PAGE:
Monday, November 17, 2014

Trying Different Things

CCP Seagull dropped a little dev blog on Friday giving a brief overview of the changes coming to EVE Online with the Rhea release on 9 December.  The buzz on Twitter was pretty positive.  But I'm going to hold off writing about the changes for a couple of more days because I got busy doing some non-EVE video game things.  No, I didn't jump into a new video game like ArcheAge and the Warlords of Draenor expansion did not draw me back into World of Warcraft.

The first thing is a six-year-old Japanese RPG whose PC port was released on Steam last week, Valkyria Chronicles.  The game takes place in a fictional Europe in the 1930s in a country based on the Netherlands.  The game is divided into chapters, with a lot of cut scenes surrounding the one combat mission in each chapter.  The story is a bit cheesy at times, but so far I like it.  I think the anime art style and watercolor graphics helped the game age pretty well.  More importantly, I like the turn-based combat in the game.  The controls were a little strange, but then again, Valkyria Chronicles is a PC port.

I should add that another reason I like the game is that it's hard.  Perhaps I should refer to the game as a challenge, as I'm probably not that good at these types of games.  I find myself needing two tries to clear any of the missions.  Right now, I stalled on Chapter 5, as I'm trying to figure out the best way to take out a heavy tank.

The second thing I did this weekend was by a Wii U.  Why would a buy a console when I'm horrible at console games?  Well, not because Super Mario 3D World and Nintendo Land came with the unit.  I've got a personal goal I want to accomplish and don't want to wait until New Year's to start.

Currently I'm about 8-10 pounds lighter than I was when I attended Fanfest in May, but I really need to lose more weight than that.  The weather is getting really cold here in Chicago and gym memberships are expensive.  So I figured that, since I'm so heavily involved playing video games anyway, I'd add the Wii Fit U Game to my list.  I purchased the package that includes the Wii Fit Balance Board and Fit Meter and started using the Wii U Sunday.

Setting up the console was really easy, which is always a concern I have.  The synchronization function that connected all the peripherals like the Game Pad and Balance Board wirelessly worked the first time.  In fact, I like the television controls on the Game Pad better than the remote control that came with my TV.  Also, using the stylus with the Game Pad touch screen makes logging into the console and Nintendo's network so much easier than setting up on my PS3.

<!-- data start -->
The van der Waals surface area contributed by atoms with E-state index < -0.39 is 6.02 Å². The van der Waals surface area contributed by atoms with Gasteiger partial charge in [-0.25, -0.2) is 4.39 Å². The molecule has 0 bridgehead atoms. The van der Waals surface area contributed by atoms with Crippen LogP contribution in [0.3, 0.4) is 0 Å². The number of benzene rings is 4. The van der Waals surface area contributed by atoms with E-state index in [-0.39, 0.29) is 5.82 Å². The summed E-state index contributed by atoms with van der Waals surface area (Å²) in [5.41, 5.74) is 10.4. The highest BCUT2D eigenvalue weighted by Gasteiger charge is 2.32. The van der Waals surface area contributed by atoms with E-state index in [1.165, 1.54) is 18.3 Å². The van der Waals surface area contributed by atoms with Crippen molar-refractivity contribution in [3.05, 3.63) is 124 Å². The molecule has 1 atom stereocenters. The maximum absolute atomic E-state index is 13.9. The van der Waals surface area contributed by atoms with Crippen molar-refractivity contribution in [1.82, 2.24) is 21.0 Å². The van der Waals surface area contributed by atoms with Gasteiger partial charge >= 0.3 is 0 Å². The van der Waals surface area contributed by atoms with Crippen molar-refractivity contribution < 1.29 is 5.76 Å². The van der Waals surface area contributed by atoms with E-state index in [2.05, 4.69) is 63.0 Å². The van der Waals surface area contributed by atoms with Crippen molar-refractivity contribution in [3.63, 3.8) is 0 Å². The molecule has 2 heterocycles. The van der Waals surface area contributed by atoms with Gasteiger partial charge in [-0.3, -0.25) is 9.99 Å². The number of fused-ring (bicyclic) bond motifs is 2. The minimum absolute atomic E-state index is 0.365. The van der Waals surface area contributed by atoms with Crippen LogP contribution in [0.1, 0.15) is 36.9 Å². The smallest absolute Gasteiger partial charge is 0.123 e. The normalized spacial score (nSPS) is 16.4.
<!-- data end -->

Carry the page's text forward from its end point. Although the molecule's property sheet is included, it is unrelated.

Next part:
Admittedly, I'm a natural skeptic.  I've always wondered how well these types of games really do at helping people lose weight.  So far, the signs are promising.  The initial set-up for the program uses the balance board to weigh the player.  The board came within a half pound of what my bathroom scale reads.  Not bad.  Then the game figured out my "Wii age."  57.  Look, I'm old, but I'm not quite that old.  Part of the incentive to keep playing now is to see if I can bring that number down.

The game also forces the player to set a goal.  I chose the modest, and thoroughly achievable goal of losing 12 pounds in 2 months.  Sure, the holidays could get in the way, but at this point I'm pretty established in my diet and I'm counting on the additional exercise the Wii U will provide to see me though.

I won't know if Wii U Fit really produces results for a couple of months, but while exercising, I noted three aspects of the game I particularly liked.  First, the game monitors the player's form for some of the exercises and gives good feedback on how to perform the exercise better.  The game also has a scoring system and leaderboard to show how a player performed to allow players to judge if they are progressing or slipping. 

Next, about 20 minutes into the session, the game gave me a gentle hint that I could stop.  I like that the game has an algorithm to limit the length of a workout.  People overdoing workouts can lead to people just stopping and giving up.  However, I kept going because I was having fun.

Yes, the most important aspect was that I was enjoying myself.  I had set a goal of 30 minutes and I think the last mini-game I played was a cycling game.  When I finished, a big banner displayed across the screen letting me know I had gone for 30 minutes.  I also exceeded 100 calories burned.  I was happy.

My new found interest in Japanese RPGs and the Wii U doesn't mean I'm turning away from EVE.  But who really wants to hear how I compiled 50,000 Sisters of EVE loyalty points this weekend in anticipation I may need to replace losses that occur in the new Sleeper exploration sites?  Well, perhaps some might, but I didn't feel like writing that story.

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